Image result for raju wildlife sosHeaded out the same way as Sikandra (travel to Delhi from Agra on the old road and you first come across Wildlife SOS and then Sikandra, visiting from Agra itself it’s in reverse) is Wildlife SOS or the dancing bear rescue sanctuary. Kalandars, a nomadic people, made their living from forcing sloth bears to dance, originally for the Mughals over 400 years ago but more recently, plying villagers, highways and generally anywhere they could make a living. Cubs were stolen from mothers, and they were tortured in order to make them dance but thanks to the excellent efforts of Wildlife SOS, the last dancing bear was removed from the streets in 2009. Of course, they didn’t want to see the Kalandars out of work and destitute and so they initially started by introducing rehabilitation programs education programs for the children and work for the women. It is a wonderful success story, in fact it has been so successful that Wildlife SOS, whilst still caring for the bears, have now set up a new rehabilitation centre, 10 kms away for rescued elephants. At either centre, it is possible to go for a quick visit have a two hour tour or enrol in longer volunteer programs. Book ahead, there needs to be someone to show you around and particularly at the elephant sanctuary, there are certain times when it is better to visit – such as when they take the females for their daily walk.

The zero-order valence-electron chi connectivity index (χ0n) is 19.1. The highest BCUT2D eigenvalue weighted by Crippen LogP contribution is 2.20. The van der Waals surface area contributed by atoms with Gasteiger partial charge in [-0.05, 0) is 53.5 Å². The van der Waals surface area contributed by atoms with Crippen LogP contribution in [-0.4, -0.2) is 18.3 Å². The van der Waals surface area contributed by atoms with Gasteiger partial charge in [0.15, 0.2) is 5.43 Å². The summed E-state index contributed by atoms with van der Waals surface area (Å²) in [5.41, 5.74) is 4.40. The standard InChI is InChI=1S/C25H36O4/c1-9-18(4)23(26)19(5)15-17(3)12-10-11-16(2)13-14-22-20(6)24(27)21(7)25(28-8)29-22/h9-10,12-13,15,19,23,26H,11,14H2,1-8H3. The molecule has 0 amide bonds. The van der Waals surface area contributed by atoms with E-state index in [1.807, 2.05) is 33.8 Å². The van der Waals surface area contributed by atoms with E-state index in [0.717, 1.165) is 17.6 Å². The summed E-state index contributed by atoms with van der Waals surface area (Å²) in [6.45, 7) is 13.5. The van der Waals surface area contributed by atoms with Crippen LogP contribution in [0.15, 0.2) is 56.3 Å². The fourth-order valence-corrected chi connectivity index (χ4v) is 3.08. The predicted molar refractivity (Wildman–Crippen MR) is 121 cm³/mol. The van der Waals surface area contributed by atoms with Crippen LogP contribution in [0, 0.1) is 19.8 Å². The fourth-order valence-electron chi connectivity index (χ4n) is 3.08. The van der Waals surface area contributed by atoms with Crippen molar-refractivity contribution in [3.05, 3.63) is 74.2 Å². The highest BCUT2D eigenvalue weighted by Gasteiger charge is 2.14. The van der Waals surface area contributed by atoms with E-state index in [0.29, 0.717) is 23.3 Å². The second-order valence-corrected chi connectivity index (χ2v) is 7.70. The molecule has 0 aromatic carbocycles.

1. Stay with a local

I have spent the last 18 years staying in all sorts of accommodation from the best five star hotels to homestays. They both have their own merits but one thing I have discovered is that if you truly want to get to know a city rather than just visit the main monument, then stay with a local.  I stayed at Arcadia Agra owned by a wonderful lady, Chandna Singh, educated, gracious, passionate about her city and homely all at the same time, she knows how to bring Agra alive for the visitor. Her homestay is just that, a stay in her home, with her family and wonderful home-cooked food, not a chi chic boutique hotel that calls itself a homestay, this is the real thing where one can chat, glean knowledge, head out and discover  and come back and lounge around at the end of the day. Contact details: arcadiaagra@hotmail.com